VIDEO: Rep. Tulsi Gabbard Floor Statement on Opioid Epidemic
Washington, DC—Congresswoman Tulsi Gabbard (HI-02) spoke on the House floor today to condemn drug manufacturers that deceptively market opioids, lying about the drugs’ addictive nature, and fueling a deadly drug epidemic ravaging communities in Hawaiʻi and across the nation. Over the past decade, drug overdose deaths in Hawaiʻi increased by 83 percent—more than double the national average—according to the Center for Disease Control (CDC).
Congresswoman Tulsi Gabbard said:
"In my home state of Hawaiʻi, hospitalizations and emergency room visits for opioid-related conditions have more than doubled in the last decade. More people are now dying from overdoses than motor vehicle accidents. This opioid epidemic is killing 91 Americans all across this country every single day.
“For years, companies like Purdue Pharma, which is the maker of the commonly known drug, OxyContin, have profited off the suffering of millions of Americans who are dealing and struggling with opioid addiction. Now Purdue and others are going overseas, targeting foreign populations, using the very same shady marketing tactics, lies, and false advertising that helped them get rich at the expense of the American people.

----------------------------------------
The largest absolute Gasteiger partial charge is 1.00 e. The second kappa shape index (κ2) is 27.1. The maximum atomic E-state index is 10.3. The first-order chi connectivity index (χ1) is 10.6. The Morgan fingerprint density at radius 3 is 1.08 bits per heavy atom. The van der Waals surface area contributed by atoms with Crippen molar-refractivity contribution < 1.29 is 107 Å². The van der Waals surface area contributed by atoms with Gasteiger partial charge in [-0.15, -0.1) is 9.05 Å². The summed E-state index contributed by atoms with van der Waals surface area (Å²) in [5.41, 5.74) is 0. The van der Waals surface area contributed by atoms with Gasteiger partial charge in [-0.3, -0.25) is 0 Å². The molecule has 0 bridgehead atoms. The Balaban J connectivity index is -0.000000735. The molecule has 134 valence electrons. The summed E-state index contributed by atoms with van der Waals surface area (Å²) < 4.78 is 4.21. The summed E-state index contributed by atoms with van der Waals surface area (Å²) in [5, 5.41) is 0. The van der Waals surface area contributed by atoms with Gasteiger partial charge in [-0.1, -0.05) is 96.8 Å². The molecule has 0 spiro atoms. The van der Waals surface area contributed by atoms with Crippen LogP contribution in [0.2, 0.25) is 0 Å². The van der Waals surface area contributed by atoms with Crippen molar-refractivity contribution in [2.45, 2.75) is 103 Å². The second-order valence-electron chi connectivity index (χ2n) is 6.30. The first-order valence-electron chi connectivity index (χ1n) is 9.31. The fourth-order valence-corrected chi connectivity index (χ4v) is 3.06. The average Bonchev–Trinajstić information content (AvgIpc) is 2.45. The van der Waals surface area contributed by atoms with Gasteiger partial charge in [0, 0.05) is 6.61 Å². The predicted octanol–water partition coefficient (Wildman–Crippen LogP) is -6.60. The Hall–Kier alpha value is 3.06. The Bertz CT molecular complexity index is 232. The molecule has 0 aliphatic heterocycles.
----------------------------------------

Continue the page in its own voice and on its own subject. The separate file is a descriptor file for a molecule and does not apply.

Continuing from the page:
“This is absolutely unacceptable. We can't just keep wringing our hands about the opioid crisis without actually tackling the cause of it. Purdue and those responsible should be prosecuted for the deaths and lives that have been ruined as a result of their lies."
Background: Congresswoman Tulsi Gabbard has cosponsored legislation like the STOP OD Act (H.R.664) to help state and local governments raise awareness of the dangers of opioids like fentanyl, oxycodone and heroin, expand educational efforts to prevent opiate abuse and promote treatment and prevention. She also voted to pass a series of bipartisan measures in the 114th Congress to address some of the widespread problems that have caused and perpetuated the national opioid crisis, including the Comprehensive Addiction and Recovery Act of 2016 (S.524) signed into law in July 2016, and has continued to call for drug companies perpetuating the crisis to be held accountable.